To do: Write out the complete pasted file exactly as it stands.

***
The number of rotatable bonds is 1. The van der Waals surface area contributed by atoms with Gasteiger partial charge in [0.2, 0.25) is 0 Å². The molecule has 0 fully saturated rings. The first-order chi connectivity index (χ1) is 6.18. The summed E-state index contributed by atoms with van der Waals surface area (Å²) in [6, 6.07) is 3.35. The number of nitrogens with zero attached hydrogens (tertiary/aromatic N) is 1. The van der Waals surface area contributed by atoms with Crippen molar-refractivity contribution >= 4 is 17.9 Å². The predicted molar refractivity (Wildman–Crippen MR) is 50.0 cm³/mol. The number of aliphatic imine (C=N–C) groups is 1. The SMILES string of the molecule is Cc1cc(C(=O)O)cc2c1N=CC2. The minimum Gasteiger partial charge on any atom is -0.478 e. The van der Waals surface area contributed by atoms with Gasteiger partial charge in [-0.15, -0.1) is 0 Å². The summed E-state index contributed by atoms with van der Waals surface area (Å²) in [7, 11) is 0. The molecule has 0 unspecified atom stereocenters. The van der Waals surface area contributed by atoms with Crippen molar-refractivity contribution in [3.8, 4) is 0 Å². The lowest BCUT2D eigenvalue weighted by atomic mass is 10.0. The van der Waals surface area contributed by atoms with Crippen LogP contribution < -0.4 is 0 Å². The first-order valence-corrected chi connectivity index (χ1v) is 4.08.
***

The number of rotatable bonds is 1. The van der Waals surface area contributed by atoms with Gasteiger partial charge in [0.2, 0.25) is 0 Å². The molecule has 0 fully saturated rings. The first-order chi connectivity index (χ1) is 6.18. The summed E-state index contributed by atoms with van der Waals surface area (Å²) in [6, 6.07) is 3.35. The number of nitrogens with zero attached hydrogens (tertiary/aromatic N) is 1. The van der Waals surface area contributed by atoms with Crippen molar-refractivity contribution >= 4 is 17.9 Å². The predicted molar refractivity (Wildman–Crippen MR) is 50.0 cm³/mol. The number of aliphatic imine (C=N–C) groups is 1. The SMILES string of the molecule is Cc1cc(C(=O)O)cc2c1N=CC2. The minimum Gasteiger partial charge on any atom is -0.478 e. The van der Waals surface area contributed by atoms with Gasteiger partial charge in [-0.15, -0.1) is 0 Å². The summed E-state index contributed by atoms with van der Waals surface area (Å²) in [7, 11) is 0. The molecule has 0 unspecified atom stereocenters. The van der Waals surface area contributed by atoms with Crippen molar-refractivity contribution in [3.8, 4) is 0 Å². The lowest BCUT2D eigenvalue weighted by atomic mass is 10.0. The van der Waals surface area contributed by atoms with Crippen LogP contribution < -0.4 is 0 Å². The first-order valence-corrected chi connectivity index (χ1v) is 4.08.